A Lifeline in Yemen: Private Sector Support to Education in a Time of Crisis
The war and weakened economy have led to the deterioration of Yemen's educational system. Millions of children have had their schooling interrupted or ended. Thousands of schools and education facilities have been damaged and destroyed. And there is a general deterioration in the quality of education that is taking place.
Disaster in Yemen
The ongoing seven-year war in Yemen has created the worst living conditions in the world. The the poverty rate is soaring and 15.6 million people are in extreme poverty. The country is in a disastrous, unprecedented, and deplorable humanitarian situation. Yemeni children are the primary victims of this terrible crisis, with 11.3 million requiring some form of humanitarian aid or protection assistance.
Education in Yemen
The war and weakened economy have led to the deterioration of Yemen's educational system. Millions of children have had their schooling interrupted or ended. Thousands of schools and education facilities have been damaged and destroyed. There is a severe shortage of textbooks. Salaries are suspended for most employees of the Ministry of Education, including teachers. And there is a general deterioration in the quality of education that is taking place.
Amid the continuous collapse of the Yemeni economy, it has become difficult for most Yemeni families to provide the basic school needs for their children, such as tuition fees, school supplies, and school uniforms. As of July 2021, over 2 million school-age girls and boys in Yemen were out of school because of poverty, conflict, and lack of educational opportunities, and the situation has only worsened since then. Many parents have been forced to remove their children from school and use them to assist with income generation for the family. The lucky few have had to enroll their children in private schools, where they pay very high tuition and fees.
The problems facing learners in Yemen are compounded by the suspension of teachers' salaries and the disruption of thousands of government schools because they were destroyed or became shelters for internally displaced persons.
Stakeholders and interventions
In the face of the conflict and economic collapse, the Yemeni government has been unable to meet its obligation to provide education to its citizens. It is relying on the international community, local NGOs, and other stakeholders to help provide essential resources and services, including education, to people in vulnerable communities. In some cases, the private sector in Yemen has stepped up to work with government institutions to improve access to education for all Yemenis.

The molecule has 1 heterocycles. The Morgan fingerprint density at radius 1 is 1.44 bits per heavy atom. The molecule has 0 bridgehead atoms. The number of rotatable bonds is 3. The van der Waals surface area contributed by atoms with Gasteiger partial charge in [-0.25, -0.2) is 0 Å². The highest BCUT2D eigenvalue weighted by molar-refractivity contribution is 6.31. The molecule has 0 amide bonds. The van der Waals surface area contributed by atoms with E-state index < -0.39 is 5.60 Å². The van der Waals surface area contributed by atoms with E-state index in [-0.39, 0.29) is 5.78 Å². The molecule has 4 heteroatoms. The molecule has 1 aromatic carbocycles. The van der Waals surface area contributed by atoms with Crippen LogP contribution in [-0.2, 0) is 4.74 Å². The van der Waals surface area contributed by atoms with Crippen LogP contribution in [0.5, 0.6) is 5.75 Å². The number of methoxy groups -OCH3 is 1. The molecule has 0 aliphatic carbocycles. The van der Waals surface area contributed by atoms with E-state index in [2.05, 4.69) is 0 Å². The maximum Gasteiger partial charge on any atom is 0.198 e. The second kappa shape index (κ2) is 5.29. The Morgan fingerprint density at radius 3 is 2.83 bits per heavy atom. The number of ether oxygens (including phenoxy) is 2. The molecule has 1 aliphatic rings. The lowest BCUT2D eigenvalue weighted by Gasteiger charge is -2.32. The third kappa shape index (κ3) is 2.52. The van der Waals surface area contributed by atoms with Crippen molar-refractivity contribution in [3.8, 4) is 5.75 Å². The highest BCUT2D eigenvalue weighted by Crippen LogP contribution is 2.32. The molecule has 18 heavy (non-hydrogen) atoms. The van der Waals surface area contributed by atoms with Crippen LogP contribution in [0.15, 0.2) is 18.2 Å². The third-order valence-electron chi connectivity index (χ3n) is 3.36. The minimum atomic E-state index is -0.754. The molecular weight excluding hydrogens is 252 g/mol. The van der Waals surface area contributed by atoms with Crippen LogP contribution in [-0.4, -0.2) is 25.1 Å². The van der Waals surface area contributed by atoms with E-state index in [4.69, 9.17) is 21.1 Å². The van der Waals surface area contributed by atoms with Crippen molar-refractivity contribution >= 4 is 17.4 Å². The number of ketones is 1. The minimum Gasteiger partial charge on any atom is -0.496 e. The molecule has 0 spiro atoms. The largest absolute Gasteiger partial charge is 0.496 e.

The IMAS Project
In 2019, the Hayel Saeed Anam Group (HSA), a leading commercial and industrial group in the Middle East, in cooperation with the Yemeni Government and the Ministry of Education, established a Yemeni non-profit organization called the Humanitarian Development Program (HDP) to establish and manage the new International Modern Arabic School (IMAS). The IMAS project aims to provide high-quality, free, and equitable education to extremely poor children in the governorates of Taiz, Aden, and Marib.
The desired and expected impact of this project is to create good and viable future leaders for the country with the vision, skills, and potential to change Yemen's future. This project contributes to the achievement of Sustainable Development Goal 4 - to "ensure inclusive and equitable quality education, and promote lifelong learning opportunities for all" - and it is aligned with the INEE Minimum Standards for Education in Emergencies. It provides and supports the prioritization of safe, equitable, and quality public education for all children and young people affected by crises.
IMAS is a part of the wider effort to stem the tide of Yemen’s current disaster and create a generation capable of solving problems, building peace, and preventing conflicts.
The IMAS project includes furnishing and equipping three schools with teaching and learning aids and education technology equipment and connectivity. Highly skilled teaching staff are employed in the three schools, which serve 460 poor and displaced students. Within the next two years (by 2025), HDP plans to expand this project to ten locations, serving up to 2,000 poor affected students.
In addition to the IMAS project, HSA Group has also contributed to constructing and repairing 1,112 schools and vocational institutes that were damaged in the conflict and to equipping students across Yemen with backpacks, hygiene kits, and other supplies since the conflict began. HSA Group is committed to providing more than just hand-out charity in Yemen; it strives to be a reliable partner with the government and other stakeholders toward saving and improving lives, and creating a more prosperous and peaceful Yemen.
The views expressed in the blog are the author’s own
INEE advocates for and encourages transparent, equitable, coordinated, and regulated private sector engagement in education in emergencies that aligns with the Abidjan Principles and the INEE Minimum Standards. Read the key recommendations and access the INEE advocacy brief Private Engagement in Education in Emergencies: Rights and Regulations.
Dr. Moneer H. Saif is the Business Development and Strategic Partnership Adviser at HSA Group. He more than 19 years of experience in banking, INGOs, financial institutions, academic institutions, and management. He holds a Doctorate Degree focused on Interdisciplinary Study from Sana'a University.